I am the oldest of four children, three girls and a boy. My siblings and my parents live in Kentucky, so I don’t get to see them as often as I’d like. Yet, we are all extremely close, particularly my sisters and I. We come from very strong stock, and my sisters are amazing women. They both work and have young children. I think they let me go through parenthood first to see if I’d survive before having kids of their own. My youngest sister Stacey, works from home for an insurance company, dealing with the aftermath of catastrophic weather. She has a 6 year old son Garrett, who is a human tornado. There’s no other word for him. He is mass in constant motion. Inquisitive, determined, inquisitive, loving, and did I mention inquisitive? Lesser humans would buckle under the pressure of such a ball of energy, but we’re talking about my sister. Did I mention she’s amazing?
For the moment, Stacey is, in essence, a single parent. Her husband, a former Marine, is working as a government contractor fulfilling a year long assignment in Afghanistan. He’s been home for just a few days in the interim. She has become both mom and dad, good cop and bad cop, lawn mower, dish washer, homework checker, house repairman, cook, laundress, and all the other things that go into running a home and family.
With the recent hurricane, she found herself working crazy hours to deal with all the claims as a result of the storm. Recently, she made the comment that she loves her job, but could do without another storm this season, as she hates being torn between her child and her job. It got me thinking…what is balance, and how do we find it?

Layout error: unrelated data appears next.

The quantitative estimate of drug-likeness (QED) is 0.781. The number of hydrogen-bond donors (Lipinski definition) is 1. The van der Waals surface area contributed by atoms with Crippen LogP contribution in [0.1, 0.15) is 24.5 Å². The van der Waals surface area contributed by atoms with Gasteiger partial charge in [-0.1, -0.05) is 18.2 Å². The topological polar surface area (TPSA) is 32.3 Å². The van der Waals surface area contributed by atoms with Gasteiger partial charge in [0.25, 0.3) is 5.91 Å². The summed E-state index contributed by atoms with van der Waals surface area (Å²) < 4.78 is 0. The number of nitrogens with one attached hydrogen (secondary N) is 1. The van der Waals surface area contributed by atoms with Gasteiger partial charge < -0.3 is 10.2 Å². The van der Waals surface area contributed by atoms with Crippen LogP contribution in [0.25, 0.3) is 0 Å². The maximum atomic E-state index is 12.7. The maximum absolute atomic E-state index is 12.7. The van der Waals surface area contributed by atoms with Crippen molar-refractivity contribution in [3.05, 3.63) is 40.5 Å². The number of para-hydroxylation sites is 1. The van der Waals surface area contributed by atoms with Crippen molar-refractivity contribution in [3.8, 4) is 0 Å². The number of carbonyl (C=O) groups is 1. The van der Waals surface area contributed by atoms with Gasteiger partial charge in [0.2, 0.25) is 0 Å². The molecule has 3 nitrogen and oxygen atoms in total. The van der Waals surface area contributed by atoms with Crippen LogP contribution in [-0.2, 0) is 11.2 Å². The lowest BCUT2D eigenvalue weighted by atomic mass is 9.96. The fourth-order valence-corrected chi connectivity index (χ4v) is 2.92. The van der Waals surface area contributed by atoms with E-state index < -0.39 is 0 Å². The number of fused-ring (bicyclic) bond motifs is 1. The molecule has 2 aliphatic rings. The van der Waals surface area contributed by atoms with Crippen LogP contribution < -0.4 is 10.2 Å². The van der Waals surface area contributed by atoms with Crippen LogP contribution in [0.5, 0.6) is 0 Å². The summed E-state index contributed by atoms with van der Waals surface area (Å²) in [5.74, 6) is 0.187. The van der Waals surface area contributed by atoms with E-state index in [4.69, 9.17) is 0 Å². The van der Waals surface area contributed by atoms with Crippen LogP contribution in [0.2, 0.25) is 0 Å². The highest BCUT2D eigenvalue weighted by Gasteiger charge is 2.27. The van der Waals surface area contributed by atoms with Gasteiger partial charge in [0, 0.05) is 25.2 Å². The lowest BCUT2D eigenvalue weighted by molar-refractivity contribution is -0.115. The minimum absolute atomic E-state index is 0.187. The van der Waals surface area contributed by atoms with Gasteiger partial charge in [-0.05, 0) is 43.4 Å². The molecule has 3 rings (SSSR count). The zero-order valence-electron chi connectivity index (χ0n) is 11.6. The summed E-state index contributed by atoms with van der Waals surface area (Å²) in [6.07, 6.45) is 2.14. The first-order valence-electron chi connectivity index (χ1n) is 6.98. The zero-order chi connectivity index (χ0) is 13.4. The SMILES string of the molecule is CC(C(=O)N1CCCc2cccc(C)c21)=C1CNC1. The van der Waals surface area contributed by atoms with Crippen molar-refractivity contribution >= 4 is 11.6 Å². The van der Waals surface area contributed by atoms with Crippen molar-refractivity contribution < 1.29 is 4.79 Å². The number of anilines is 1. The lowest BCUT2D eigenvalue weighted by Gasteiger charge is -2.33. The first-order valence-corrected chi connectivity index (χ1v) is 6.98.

We’ve convinced ourselves as women that we can have it all. We can indeed, as long as you’re realistic in your definition of “it all”. There will be moments that you’ll miss, but there will be bills that are paid. It’s a trade-off. There will also be moments that you get to treasure, because perhaps you passed up that big promotion that involved extensive travel. It all comes down to finding a balance, and more importantly, being okay with it. I work full time, my children know without a doubt that I love them. There are football games that I miss after school, but my son knows the minute he gets in the car when I pick him up, that I will want to know every detail, every play, even if they lost. And I’d like to know the name of the cute cheerleader making goo-goo eyes at him. There are times I get to see the last few minutes of the game, and I love those moments, even if he’s not on the field. I try to make one on one time for each of my kids each week, even if it’s just sitting on the couch catching up on school events or a silly TV show. It doesn’t always happen, and I’m okay with that. I know that if the schedules are to crazy, we have next week to make it up.
My sister worries about not being there for everything. With her husband gone, there are going to be times that she’s not. But I see my nephew look at her with adoration, or stop what he’s doing to just run to her and claim his hugs, and I know that he feels safe in her love. I know she cries sometimes when she’s frustrated or tired, but I know she also lets Garrett know it’s okay to be sad or upset. I see how she juggles 25 spinning plates to make sure she’s at his t-ball games, or lets him take her to dinner with a gift card from Daddy, and I know that when he’s older, he’ll understand what a strong woman looks like. She looks like my sister. She looks like all of us striving for the best, but knowing sometimes that all we have is “our” best. We need to trust that’s enough.
Karen Cluxton lives in Hatfield, PA, and has three teenagers – Halle 16, Owen 14, and Grace 13. Between shuttling kids to soccer, baseball and physical therapy, she trains in Mixed Martial Arts.